Can a feudal era General and famed military strategist act as a modern day Cupid?
Episode Three: Winter sets in.
A few weeks after the parade described in the previous episode, I discussed with the Tonbo Group’s leader Mr. Shindo the possibility of incorporating Masayo to act as Lord Yoshitsune in future events. This was especially significant in that the next scheduled event we would participate in, during April 2015, would be the Yoshitsune Festival, held in the Koshigoe District of Kamakura. The parade starts at Ryuukouji Temple and ends at Manpukuji Temple, where Yoshitsune and Benkei stayed while awaiting permission from Lord Yoritomo (Lord Yoshitsune’s elder brother) to enter Kamakura proper back in 1185, and the famous “Koshigoe Letter” was drafted. (I didn’t mention the part about being a good excuse to see Masayo) He agreed. However, in Mr. Shindo’s opinion my spare suit of armor was much too plain for the role of Lord Yoshitsune, so I ended up having to borrow a much nicer suit of armor. Remember how I was scouted for the role of Benkei by the founding member of the Tonbo Group, Kamakura City Council Member Mr. Matsunaka? Well, he had a couple fine suits of armor, so I asked to borrow one for Masayo to wear in future parades. I was elated. So the next time I saw Masayo, we discussed the Yoshitsune Festival and she agreed to take on the Lord Yoshitsune role.
(This is a picture of my friend Zach fitted out in Benkei kit and marching in Yamato city. I couldn’t stay for the entire event, so I asked Zach to take my place instead. The general resplendent in gold and standing next to Benkei is none other than the Tonbo Group leader, Mr. Shindo.)
(This is picture of my Tonbo Group debut, way back in 2010. The other samurai warrior is Mr. Matsunaka. The armor I am wearing in this picture was crafted by the first person to portray Benkei for the group, and this set of armor is now my spare. For the Yoshitsune Festival, Masayo would be borrowing the resplendent suit of armor worn by Mr. Matsunaka in this photo. When viewed together like this, one can plainly see the difference between the two.)
But then, in January of 2015, something happened. You see, things had been going swimmingly with Masayo up until then. I invited Masayo to a lot of Christmas season social functions associated with the philanthropic organization both Yohsuke and I belonged to. I kept falling deeper and deeper in love with Masayo, but wasn’t sure if the feeling was mutual. In late January, I decided I needed to find out. Faint heart never won fair lady, after all. For her birthday, therefore, I went all out. Nice dinner in a fancy restaurant, a large flower bouquet, birthday present, pretty much a full broadside. Driving her home afterwards, I confessed my feelings for her.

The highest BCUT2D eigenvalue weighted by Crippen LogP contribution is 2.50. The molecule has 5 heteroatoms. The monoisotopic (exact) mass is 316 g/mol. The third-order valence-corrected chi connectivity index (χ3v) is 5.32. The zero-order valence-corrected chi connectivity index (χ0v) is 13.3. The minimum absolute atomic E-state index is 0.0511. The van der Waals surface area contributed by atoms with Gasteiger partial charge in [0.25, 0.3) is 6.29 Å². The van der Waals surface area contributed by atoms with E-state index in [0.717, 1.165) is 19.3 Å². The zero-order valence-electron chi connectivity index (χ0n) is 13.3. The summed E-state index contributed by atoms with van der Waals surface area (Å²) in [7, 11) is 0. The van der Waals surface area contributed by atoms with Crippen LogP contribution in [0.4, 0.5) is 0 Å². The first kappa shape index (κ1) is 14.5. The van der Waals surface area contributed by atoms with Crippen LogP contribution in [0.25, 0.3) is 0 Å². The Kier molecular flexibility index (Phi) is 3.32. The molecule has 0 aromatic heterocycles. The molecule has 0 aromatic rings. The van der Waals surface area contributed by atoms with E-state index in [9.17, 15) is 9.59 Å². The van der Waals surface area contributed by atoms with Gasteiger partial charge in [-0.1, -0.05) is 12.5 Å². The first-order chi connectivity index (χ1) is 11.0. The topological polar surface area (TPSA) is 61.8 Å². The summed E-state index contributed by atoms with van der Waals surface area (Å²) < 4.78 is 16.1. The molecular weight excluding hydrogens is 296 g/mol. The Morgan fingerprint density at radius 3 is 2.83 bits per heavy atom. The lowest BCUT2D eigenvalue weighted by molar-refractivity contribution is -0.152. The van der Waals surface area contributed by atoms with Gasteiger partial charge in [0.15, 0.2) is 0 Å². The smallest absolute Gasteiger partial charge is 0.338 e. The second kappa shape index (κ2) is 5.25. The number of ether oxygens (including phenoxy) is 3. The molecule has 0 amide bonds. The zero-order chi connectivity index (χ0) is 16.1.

Allow me to digress a moment. In modern Japanese culture, this “confession” is a HUGE deal. Here, a kokuhaku (voluntary confession) isn’t just what one does after getting arrested by the police and the evidence against one is so damning one might as well plead guilty and throw oneself on the mercy of the courts to plead extenuating circumstances and seek mitigation, In Japan, when one expresses his or her romantic feelings towards another, this too is called a kokuhaku and is the universally acknowledged starting point for any romantic relationship. Only after this kokuhaku is expressed and received favorably can any relationship progress to the dating stage. Therefore, kokuhaku is the subject of an endless myriad of sappy songs, movies, TV dramas, etc and so forth.
So, how did my confession go? Like the proverbial lead balloon. I can’t say I blamed her. After all, not only have I never been considered God’s gift to womankind, but I was 18 years older, divorced, etc. How could I expect to have a vivacious young lady like Masayo to fall for me?
So, instead of the early spring* I had hoped for, the long winter months set in.
• Spring – during the Edo period, or at least in TV serials set during the Edo period, whenever a young man becomes romantically involved with a young lady, it is remarked “spring has come for him.”
Once again, the key things I would like you to continue to remember:
Location: Zendouji Temple, Tarui town, Gifu Prefecture. Family temple for the Takenaka family.
General Hanbei Takenaka, famous Sengoku period military strategist.
Benkei, famous Kamakura period warrior monk.
Lord Yoshitsune Minamoto, famous Kamakura period warlord and brilliant military tactician, Benkei’s chosen liege.
Modern day persons:
Yohsuke Takenaka, General Hanbei’s direct descendant
Bill Young, your humble scribe and modern day Benkei character
Masayo, soon to be modern day Yoshitsune character